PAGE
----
When I finally retired, I scrolled a whole lot of the the Longabaugh's mini-clock designs as gifts for about 20 collegues of mine who had become friends or mentors during my 34 year teaching career. They were a hit and I have not stopped scrolling since.
                        I still make furniture and built in bookcases for family members and ourselves, and my portable power tools still make frequent trips to my children's homes. Sometimes they even return to my shop in time for me to use them again. But, scrolling has become my # 1 woodworking hobby. I love it because you can finish a project is as little as a hour and get satisfaction from a job well done.
                        A day without sawdust is a day without sunshine.
                        George

                        delta 650, hawk G426

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                        • #13
                          i agree with most things already said here, but there's one particular tool i am afraid of, and have never gotten on with, and thats the scroll saw. At this moment in time, i am still waiting for my cabin to arrive, and i haven't even bought a scrollsaw yet, but thanks to CanadianScroller, he has helped me choose a scrollsaw, this one infact http://www.diytools.co.uk/Product.aspx/!TB_DEL40540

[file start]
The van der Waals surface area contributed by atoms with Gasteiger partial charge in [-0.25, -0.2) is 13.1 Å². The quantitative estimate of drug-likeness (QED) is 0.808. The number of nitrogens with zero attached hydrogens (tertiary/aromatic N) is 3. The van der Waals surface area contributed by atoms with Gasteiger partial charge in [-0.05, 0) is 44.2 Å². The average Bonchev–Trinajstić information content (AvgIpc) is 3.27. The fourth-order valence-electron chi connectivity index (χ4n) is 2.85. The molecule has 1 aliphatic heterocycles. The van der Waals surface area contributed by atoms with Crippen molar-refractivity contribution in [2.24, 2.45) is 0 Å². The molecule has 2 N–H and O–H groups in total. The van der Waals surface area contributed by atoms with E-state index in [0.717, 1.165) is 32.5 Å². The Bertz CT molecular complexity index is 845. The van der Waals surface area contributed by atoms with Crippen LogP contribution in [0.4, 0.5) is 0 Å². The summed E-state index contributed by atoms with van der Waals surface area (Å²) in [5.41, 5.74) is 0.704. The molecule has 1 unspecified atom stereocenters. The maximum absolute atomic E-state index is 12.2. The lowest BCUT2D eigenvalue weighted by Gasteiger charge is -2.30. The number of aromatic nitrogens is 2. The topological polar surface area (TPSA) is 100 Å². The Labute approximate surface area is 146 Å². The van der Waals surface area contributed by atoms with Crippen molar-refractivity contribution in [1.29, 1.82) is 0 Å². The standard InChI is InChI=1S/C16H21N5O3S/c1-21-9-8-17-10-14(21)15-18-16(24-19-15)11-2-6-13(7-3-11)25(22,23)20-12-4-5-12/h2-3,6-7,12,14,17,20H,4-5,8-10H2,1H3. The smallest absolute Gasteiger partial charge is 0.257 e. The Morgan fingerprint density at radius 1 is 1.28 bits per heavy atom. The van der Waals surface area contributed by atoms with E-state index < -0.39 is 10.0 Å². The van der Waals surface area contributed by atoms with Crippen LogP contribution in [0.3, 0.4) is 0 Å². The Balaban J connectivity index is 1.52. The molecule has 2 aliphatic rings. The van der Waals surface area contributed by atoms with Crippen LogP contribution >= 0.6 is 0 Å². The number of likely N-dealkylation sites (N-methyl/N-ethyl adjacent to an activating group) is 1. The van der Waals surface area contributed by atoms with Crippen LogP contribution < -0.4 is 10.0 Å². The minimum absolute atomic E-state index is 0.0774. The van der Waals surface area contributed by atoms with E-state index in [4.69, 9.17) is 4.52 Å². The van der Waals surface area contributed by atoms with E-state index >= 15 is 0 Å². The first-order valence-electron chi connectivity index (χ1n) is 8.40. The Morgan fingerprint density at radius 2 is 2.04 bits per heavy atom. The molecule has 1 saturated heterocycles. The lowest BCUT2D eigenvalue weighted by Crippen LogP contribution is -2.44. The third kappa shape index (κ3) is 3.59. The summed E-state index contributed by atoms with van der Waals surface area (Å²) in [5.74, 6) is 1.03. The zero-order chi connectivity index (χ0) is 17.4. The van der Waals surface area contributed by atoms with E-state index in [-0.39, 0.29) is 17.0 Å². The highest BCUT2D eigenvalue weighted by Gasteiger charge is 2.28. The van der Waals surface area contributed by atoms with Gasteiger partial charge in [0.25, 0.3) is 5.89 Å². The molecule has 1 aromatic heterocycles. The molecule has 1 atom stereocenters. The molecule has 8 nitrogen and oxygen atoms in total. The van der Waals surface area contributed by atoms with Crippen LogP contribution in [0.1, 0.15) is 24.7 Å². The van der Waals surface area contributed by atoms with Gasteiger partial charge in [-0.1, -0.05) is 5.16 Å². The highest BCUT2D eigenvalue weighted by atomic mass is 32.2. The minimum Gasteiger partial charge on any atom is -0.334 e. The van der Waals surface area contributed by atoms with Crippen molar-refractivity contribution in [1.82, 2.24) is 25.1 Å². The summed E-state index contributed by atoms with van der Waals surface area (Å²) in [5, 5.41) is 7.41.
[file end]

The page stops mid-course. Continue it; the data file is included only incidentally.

so i am going to have to battle my demons and get to grips with it.
                          steveb
                          http://www.cabincraft.co.uk

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                          • #14
                            why scroll sawing

                            Son was in the gulf and i needed to do something beside sitting on cnn and fox for the news.Got a cheap saw think it was a delta for 79.95 16 inch and gave it a try/ Liked it and than in 98 force out of work on a medical. got a better saw and hit the boards.
                            Now several years later and many board feet i find a site that people have the same likes.This has been a blast so far and i have learned some new tricks as well.
                            I have cout everything from wood to paper to corion( counted shop said it couldn't be done haha showed them up big time, Even found out you can pick up a few dollars to help with this hobby.